This really got me thinking about what kind of physical activity our bodies need. Hundreds of years ago our springs were spent planing and tilling and raising livestock. We were in constant motion. Most Americans today, well, we sit on our butts. The American College of Sports Medicine estimates that the average american takes between 3,000 and 5,000 steps daily, which is about half of what is recommended for a healthy activity level. So not only are we not moving enough, we are eating way too many calories for our underproductive bodies.
Next time I get on the treadmill and think I've done my cardio for the day when I hit thirty minutes, I'll think about my ancestors hauling logs and plowing fields for 6-8 hours a day. I bet that will kick my butt into doing a full hour! :)


All Calories Are Not Created Equal

People are always asking me how many calories they should eat in a day, and I am never able to give them a straight answer.  Daily caloric needs can vary widely from person to person, and even if you take two people of the same weight, height, age and gender, chances are the calories they need is going to be very different.
If I eat 1,800 calories of pizza, soda and fried chicken, I will most likely gain weight, not maintain or lose.  But if I eat 1,800 calories or steamed vegetables, complex carbohydrates and lean proteins, then I will probably lose weight.  20 calories of chicken breast and 20 calories of a calzone are not the same thing!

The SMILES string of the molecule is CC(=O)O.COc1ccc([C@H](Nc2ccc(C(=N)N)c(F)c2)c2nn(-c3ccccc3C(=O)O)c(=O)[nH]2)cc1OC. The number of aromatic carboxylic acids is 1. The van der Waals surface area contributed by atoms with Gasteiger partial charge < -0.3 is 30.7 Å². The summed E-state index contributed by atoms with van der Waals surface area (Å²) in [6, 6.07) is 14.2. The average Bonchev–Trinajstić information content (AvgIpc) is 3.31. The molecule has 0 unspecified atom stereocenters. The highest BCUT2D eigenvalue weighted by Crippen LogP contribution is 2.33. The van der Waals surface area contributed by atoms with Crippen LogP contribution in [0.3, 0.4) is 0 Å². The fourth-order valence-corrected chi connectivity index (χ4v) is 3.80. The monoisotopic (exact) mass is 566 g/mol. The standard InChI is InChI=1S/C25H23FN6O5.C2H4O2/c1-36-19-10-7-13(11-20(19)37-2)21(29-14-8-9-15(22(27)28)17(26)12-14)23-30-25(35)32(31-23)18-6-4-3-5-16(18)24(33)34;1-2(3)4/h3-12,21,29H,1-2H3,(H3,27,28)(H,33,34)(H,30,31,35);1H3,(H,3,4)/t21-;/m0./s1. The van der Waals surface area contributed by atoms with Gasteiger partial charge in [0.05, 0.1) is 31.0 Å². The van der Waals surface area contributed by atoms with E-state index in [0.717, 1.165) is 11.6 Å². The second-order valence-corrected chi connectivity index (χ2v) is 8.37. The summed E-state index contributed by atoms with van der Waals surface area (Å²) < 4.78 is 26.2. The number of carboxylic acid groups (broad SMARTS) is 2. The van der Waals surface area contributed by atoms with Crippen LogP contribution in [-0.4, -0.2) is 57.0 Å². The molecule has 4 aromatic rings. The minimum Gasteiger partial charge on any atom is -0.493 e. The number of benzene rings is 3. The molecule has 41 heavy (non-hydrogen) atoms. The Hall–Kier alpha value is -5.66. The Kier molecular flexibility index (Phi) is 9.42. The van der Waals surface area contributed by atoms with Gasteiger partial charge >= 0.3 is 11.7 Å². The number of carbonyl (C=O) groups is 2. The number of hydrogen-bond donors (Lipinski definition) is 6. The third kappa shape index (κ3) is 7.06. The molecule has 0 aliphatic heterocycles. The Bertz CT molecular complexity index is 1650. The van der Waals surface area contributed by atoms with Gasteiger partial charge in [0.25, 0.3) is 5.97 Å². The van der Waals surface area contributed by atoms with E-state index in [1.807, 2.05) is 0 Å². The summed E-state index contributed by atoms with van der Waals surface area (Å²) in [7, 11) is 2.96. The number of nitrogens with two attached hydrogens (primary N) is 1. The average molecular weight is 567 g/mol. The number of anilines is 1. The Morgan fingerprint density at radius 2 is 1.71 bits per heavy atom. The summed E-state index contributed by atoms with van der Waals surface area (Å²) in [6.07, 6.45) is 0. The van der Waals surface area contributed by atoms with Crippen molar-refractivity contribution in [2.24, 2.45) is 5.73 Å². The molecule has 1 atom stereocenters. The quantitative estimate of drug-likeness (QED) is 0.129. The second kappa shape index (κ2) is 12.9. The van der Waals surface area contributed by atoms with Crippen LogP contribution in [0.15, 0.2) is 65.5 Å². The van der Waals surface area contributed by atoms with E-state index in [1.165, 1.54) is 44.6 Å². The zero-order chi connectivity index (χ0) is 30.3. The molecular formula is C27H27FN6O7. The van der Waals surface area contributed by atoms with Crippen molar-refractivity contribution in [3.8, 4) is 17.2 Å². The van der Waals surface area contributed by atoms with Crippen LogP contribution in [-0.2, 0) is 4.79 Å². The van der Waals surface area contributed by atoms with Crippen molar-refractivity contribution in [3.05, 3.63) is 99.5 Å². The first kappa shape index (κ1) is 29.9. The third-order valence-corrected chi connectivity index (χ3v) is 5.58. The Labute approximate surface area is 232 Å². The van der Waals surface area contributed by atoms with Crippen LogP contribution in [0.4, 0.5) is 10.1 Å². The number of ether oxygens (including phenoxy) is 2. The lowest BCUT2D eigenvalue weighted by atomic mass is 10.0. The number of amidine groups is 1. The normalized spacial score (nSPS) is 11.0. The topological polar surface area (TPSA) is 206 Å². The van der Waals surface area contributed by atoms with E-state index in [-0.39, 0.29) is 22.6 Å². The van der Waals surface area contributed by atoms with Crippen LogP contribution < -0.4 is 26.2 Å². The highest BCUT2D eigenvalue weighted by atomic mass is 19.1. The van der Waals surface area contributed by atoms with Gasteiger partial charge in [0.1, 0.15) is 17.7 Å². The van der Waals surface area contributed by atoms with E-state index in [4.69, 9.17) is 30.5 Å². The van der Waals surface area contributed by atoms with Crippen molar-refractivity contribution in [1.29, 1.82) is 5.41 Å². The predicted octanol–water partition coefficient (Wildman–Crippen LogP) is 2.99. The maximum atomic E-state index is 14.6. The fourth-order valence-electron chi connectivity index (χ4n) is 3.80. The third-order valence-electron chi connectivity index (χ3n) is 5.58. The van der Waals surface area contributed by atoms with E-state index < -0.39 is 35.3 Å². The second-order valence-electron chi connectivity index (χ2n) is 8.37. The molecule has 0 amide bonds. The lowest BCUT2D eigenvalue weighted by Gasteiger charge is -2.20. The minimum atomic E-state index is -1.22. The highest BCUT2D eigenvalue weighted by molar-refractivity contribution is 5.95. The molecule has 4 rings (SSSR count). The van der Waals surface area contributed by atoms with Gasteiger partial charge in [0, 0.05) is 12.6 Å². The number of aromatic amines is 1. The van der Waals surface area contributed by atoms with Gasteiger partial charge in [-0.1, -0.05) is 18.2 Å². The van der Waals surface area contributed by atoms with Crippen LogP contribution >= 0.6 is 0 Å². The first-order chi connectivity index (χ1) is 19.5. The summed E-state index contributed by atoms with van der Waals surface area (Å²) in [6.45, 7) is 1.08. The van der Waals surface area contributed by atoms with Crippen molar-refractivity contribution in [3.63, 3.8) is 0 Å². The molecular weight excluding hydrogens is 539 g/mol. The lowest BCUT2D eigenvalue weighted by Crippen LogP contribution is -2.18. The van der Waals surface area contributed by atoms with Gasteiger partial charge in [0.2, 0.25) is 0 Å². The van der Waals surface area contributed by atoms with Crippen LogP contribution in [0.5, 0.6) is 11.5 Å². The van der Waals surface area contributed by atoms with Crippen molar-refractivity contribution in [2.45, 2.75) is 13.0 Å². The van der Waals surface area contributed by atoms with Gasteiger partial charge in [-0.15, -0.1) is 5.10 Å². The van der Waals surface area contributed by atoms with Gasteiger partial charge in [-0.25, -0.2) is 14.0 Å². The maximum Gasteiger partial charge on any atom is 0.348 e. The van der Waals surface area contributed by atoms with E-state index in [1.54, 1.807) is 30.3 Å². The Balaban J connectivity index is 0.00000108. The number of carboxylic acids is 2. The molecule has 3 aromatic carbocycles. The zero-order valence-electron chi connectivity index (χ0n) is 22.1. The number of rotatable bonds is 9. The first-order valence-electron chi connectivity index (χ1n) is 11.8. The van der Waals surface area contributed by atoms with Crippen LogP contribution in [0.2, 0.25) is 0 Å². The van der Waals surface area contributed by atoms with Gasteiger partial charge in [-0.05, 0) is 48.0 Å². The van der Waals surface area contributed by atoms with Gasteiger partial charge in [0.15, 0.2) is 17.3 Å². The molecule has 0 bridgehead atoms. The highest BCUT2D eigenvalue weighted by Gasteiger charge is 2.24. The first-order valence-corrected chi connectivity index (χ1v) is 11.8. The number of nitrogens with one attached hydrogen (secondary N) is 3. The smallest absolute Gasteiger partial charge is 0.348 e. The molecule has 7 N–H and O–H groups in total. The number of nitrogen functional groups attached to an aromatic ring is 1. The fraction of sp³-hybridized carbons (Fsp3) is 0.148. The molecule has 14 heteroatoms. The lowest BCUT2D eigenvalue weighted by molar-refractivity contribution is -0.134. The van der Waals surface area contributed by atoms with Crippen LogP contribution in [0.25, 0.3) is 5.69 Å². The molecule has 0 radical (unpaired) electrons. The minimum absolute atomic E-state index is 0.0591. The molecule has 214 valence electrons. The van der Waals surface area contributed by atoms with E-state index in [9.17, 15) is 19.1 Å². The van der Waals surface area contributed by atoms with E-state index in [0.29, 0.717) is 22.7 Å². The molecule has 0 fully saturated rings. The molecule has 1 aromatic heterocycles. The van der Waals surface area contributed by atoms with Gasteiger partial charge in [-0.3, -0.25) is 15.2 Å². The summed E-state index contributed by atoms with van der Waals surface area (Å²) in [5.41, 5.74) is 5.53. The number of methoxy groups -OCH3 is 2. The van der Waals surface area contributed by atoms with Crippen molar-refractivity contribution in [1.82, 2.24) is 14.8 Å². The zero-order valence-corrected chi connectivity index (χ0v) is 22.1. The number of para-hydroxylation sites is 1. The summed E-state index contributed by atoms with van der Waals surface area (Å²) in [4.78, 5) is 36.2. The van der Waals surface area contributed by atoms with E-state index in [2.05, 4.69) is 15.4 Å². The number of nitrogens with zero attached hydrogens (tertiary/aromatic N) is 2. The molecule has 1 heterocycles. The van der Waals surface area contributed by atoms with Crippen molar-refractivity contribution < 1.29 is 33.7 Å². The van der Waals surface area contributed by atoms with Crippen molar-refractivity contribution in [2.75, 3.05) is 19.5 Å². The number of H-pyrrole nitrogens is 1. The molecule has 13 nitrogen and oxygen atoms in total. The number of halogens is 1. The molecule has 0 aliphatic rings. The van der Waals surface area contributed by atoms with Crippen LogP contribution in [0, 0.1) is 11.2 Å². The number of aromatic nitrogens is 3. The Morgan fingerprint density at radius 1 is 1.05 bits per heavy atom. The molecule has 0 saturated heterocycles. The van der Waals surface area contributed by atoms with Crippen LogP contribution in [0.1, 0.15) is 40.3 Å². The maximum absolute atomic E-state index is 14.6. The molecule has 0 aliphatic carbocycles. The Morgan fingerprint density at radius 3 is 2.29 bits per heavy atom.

Calories come in three forms; fats, carbohydrates, and protein.  You need all three forms of calories to support a healthy body.  One gram of fat contains nine calories, and one gram of carbohydrates contains four.  One gram of protein also contains four calories.  Let's look at these three calorie sources more in-depth.  If you have a pure fat, like oil, you can assume that all of the calories in that food source come from fat.  Since most of what we eat is a combination of fats, carbs and proteins, it's always a good idea to really get to know what you are eating, especially if you are trying to lose weight or put on muscle.

Something else to consider when planning out your calories, is how often you are eating.  If I eat 1,800 calories all in one meal rather than spacing out my 1,800 calories throughout the day, my body will store of my that food as fat.  Eating regular, small meals keeps your metabolism high.  You will burn through your meals more quickly, with less of a chance for your body to store what you just ate as fat.  Eating only one large meal everyday signals the body to store everything you just ate, because it isn't expecting to be fed again for another 24 hours.  Keep meals small and eat every two or three hours and you will see a big change not only in your metabolism, but also in your body composition.